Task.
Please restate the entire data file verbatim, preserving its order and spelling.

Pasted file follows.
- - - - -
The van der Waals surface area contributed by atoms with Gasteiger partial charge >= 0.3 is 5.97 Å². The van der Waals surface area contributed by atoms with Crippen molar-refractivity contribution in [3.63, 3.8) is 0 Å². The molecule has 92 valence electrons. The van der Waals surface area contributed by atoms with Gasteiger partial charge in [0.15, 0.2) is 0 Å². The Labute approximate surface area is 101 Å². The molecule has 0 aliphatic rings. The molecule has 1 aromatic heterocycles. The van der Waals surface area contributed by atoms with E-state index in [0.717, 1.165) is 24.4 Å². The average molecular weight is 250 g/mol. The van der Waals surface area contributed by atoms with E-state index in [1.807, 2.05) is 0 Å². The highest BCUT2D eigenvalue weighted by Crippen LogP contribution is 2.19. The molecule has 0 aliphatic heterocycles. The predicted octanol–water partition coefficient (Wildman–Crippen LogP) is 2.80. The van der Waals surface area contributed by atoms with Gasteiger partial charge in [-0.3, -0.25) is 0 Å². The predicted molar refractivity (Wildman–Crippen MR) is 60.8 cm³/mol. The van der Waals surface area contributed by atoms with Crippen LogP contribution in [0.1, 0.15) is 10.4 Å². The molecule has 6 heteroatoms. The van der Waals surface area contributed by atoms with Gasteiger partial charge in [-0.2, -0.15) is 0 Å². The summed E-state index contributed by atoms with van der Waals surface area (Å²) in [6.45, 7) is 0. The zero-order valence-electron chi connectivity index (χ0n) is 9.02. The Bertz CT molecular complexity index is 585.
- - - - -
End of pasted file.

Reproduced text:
The van der Waals surface area contributed by atoms with Gasteiger partial charge >= 0.3 is 5.97 Å². The van der Waals surface area contributed by atoms with Crippen molar-refractivity contribution in [3.63, 3.8) is 0 Å². The molecule has 92 valence electrons. The van der Waals surface area contributed by atoms with Gasteiger partial charge in [0.15, 0.2) is 0 Å². The Labute approximate surface area is 101 Å². The molecule has 0 aliphatic rings. The molecule has 1 aromatic heterocycles. The van der Waals surface area contributed by atoms with E-state index in [0.717, 1.165) is 24.4 Å². The average molecular weight is 250 g/mol. The van der Waals surface area contributed by atoms with E-state index in [1.807, 2.05) is 0 Å². The highest BCUT2D eigenvalue weighted by Crippen LogP contribution is 2.19. The molecule has 0 aliphatic heterocycles. The predicted octanol–water partition coefficient (Wildman–Crippen LogP) is 2.80. The van der Waals surface area contributed by atoms with Gasteiger partial charge in [-0.3, -0.25) is 0 Å². The predicted molar refractivity (Wildman–Crippen MR) is 60.8 cm³/mol. The van der Waals surface area contributed by atoms with Crippen LogP contribution in [0.1, 0.15) is 10.4 Å². The molecule has 6 heteroatoms. The van der Waals surface area contributed by atoms with Gasteiger partial charge in [-0.2, -0.15) is 0 Å². The summed E-state index contributed by atoms with van der Waals surface area (Å²) in [6.45, 7) is 0. The zero-order valence-electron chi connectivity index (χ0n) is 9.02. The Bertz CT molecular complexity index is 585.